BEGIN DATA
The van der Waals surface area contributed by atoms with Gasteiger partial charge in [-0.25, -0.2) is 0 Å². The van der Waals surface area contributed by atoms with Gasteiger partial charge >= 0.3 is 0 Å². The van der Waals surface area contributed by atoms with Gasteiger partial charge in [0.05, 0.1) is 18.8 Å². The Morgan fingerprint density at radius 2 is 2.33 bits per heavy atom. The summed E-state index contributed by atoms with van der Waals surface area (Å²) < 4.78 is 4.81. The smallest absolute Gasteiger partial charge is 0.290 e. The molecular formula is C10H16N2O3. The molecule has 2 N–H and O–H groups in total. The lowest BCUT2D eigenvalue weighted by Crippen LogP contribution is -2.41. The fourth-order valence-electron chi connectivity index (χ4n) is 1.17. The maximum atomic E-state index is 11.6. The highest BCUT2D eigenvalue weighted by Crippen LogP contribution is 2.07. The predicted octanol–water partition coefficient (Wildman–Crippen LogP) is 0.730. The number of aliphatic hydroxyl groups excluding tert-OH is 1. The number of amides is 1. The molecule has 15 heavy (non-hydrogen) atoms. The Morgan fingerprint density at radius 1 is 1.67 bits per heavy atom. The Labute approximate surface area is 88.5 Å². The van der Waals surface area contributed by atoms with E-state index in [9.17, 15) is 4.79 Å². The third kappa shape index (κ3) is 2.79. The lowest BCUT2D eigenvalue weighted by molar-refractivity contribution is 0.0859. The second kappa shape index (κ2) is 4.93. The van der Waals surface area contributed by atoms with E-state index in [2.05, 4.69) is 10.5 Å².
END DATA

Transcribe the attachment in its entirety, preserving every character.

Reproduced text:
The van der Waals surface area contributed by atoms with Gasteiger partial charge in [-0.25, -0.2) is 0 Å². The van der Waals surface area contributed by atoms with Gasteiger partial charge >= 0.3 is 0 Å². The van der Waals surface area contributed by atoms with Gasteiger partial charge in [0.05, 0.1) is 18.8 Å². The Morgan fingerprint density at radius 2 is 2.33 bits per heavy atom. The summed E-state index contributed by atoms with van der Waals surface area (Å²) < 4.78 is 4.81. The smallest absolute Gasteiger partial charge is 0.290 e. The molecular formula is C10H16N2O3. The molecule has 2 N–H and O–H groups in total. The lowest BCUT2D eigenvalue weighted by Crippen LogP contribution is -2.41. The fourth-order valence-electron chi connectivity index (χ4n) is 1.17. The maximum atomic E-state index is 11.6. The highest BCUT2D eigenvalue weighted by Crippen LogP contribution is 2.07. The predicted octanol–water partition coefficient (Wildman–Crippen LogP) is 0.730. The number of aliphatic hydroxyl groups excluding tert-OH is 1. The number of amides is 1. The molecule has 15 heavy (non-hydrogen) atoms. The Morgan fingerprint density at radius 1 is 1.67 bits per heavy atom. The Labute approximate surface area is 88.5 Å². The van der Waals surface area contributed by atoms with E-state index in [9.17, 15) is 4.79 Å². The third kappa shape index (κ3) is 2.79. The lowest BCUT2D eigenvalue weighted by molar-refractivity contribution is 0.0859. The second kappa shape index (κ2) is 4.93. The van der Waals surface area contributed by atoms with E-state index in [2.05, 4.69) is 10.5 Å².